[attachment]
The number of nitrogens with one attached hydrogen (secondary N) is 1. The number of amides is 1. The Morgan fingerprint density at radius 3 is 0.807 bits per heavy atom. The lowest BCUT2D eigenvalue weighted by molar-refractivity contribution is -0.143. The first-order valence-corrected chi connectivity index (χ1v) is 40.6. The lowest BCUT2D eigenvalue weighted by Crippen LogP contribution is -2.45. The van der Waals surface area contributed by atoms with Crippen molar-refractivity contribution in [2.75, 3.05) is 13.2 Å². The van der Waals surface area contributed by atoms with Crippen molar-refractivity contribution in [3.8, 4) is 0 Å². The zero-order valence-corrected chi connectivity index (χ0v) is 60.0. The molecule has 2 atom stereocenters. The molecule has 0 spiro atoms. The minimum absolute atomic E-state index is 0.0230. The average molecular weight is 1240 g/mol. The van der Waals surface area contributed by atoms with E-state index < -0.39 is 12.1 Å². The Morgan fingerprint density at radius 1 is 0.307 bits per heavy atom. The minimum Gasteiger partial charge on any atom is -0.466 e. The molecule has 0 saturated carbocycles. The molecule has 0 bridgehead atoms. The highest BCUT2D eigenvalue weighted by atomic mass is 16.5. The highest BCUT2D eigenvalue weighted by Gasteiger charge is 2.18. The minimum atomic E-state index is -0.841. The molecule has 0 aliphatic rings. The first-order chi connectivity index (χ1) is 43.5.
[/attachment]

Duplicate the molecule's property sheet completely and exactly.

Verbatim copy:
The number of nitrogens with one attached hydrogen (secondary N) is 1. The number of amides is 1. The Morgan fingerprint density at radius 3 is 0.807 bits per heavy atom. The lowest BCUT2D eigenvalue weighted by molar-refractivity contribution is -0.143. The first-order valence-corrected chi connectivity index (χ1v) is 40.6. The lowest BCUT2D eigenvalue weighted by Crippen LogP contribution is -2.45. The van der Waals surface area contributed by atoms with Crippen molar-refractivity contribution in [2.75, 3.05) is 13.2 Å². The van der Waals surface area contributed by atoms with Crippen molar-refractivity contribution in [3.8, 4) is 0 Å². The zero-order valence-corrected chi connectivity index (χ0v) is 60.0. The molecule has 2 atom stereocenters. The molecule has 0 spiro atoms. The minimum absolute atomic E-state index is 0.0230. The average molecular weight is 1240 g/mol. The van der Waals surface area contributed by atoms with E-state index < -0.39 is 12.1 Å². The Morgan fingerprint density at radius 1 is 0.307 bits per heavy atom. The minimum Gasteiger partial charge on any atom is -0.466 e. The molecule has 0 saturated carbocycles. The molecule has 0 bridgehead atoms. The highest BCUT2D eigenvalue weighted by atomic mass is 16.5. The highest BCUT2D eigenvalue weighted by Gasteiger charge is 2.18. The minimum atomic E-state index is -0.841. The molecule has 0 aliphatic rings. The first-order chi connectivity index (χ1) is 43.5.